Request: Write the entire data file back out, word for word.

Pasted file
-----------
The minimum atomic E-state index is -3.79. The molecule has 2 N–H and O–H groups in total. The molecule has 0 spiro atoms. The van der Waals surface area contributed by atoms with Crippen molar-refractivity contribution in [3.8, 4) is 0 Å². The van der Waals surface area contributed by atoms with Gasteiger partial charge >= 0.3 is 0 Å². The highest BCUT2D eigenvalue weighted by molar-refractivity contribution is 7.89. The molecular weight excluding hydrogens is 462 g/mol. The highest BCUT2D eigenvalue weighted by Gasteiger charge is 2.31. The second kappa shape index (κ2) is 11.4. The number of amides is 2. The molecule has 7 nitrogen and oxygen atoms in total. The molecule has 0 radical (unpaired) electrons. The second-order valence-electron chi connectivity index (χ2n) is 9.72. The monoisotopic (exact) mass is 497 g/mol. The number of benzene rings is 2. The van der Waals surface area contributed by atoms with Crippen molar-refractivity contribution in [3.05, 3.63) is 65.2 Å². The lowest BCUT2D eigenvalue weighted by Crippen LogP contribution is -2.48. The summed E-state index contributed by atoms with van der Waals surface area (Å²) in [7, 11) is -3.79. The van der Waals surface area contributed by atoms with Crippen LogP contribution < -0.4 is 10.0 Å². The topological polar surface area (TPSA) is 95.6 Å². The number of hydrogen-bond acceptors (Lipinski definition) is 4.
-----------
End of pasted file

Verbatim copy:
The minimum atomic E-state index is -3.79. The molecule has 2 N–H and O–H groups in total. The molecule has 0 spiro atoms. The van der Waals surface area contributed by atoms with Crippen molar-refractivity contribution in [3.8, 4) is 0 Å². The van der Waals surface area contributed by atoms with Gasteiger partial charge >= 0.3 is 0 Å². The highest BCUT2D eigenvalue weighted by molar-refractivity contribution is 7.89. The molecular weight excluding hydrogens is 462 g/mol. The highest BCUT2D eigenvalue weighted by Gasteiger charge is 2.31. The second kappa shape index (κ2) is 11.4. The number of amides is 2. The molecule has 7 nitrogen and oxygen atoms in total. The molecule has 0 radical (unpaired) electrons. The second-order valence-electron chi connectivity index (χ2n) is 9.72. The monoisotopic (exact) mass is 497 g/mol. The number of benzene rings is 2. The van der Waals surface area contributed by atoms with Crippen molar-refractivity contribution in [3.05, 3.63) is 65.2 Å². The lowest BCUT2D eigenvalue weighted by Crippen LogP contribution is -2.48. The summed E-state index contributed by atoms with van der Waals surface area (Å²) in [7, 11) is -3.79. The van der Waals surface area contributed by atoms with Crippen LogP contribution < -0.4 is 10.0 Å². The topological polar surface area (TPSA) is 95.6 Å². The number of hydrogen-bond acceptors (Lipinski definition) is 4.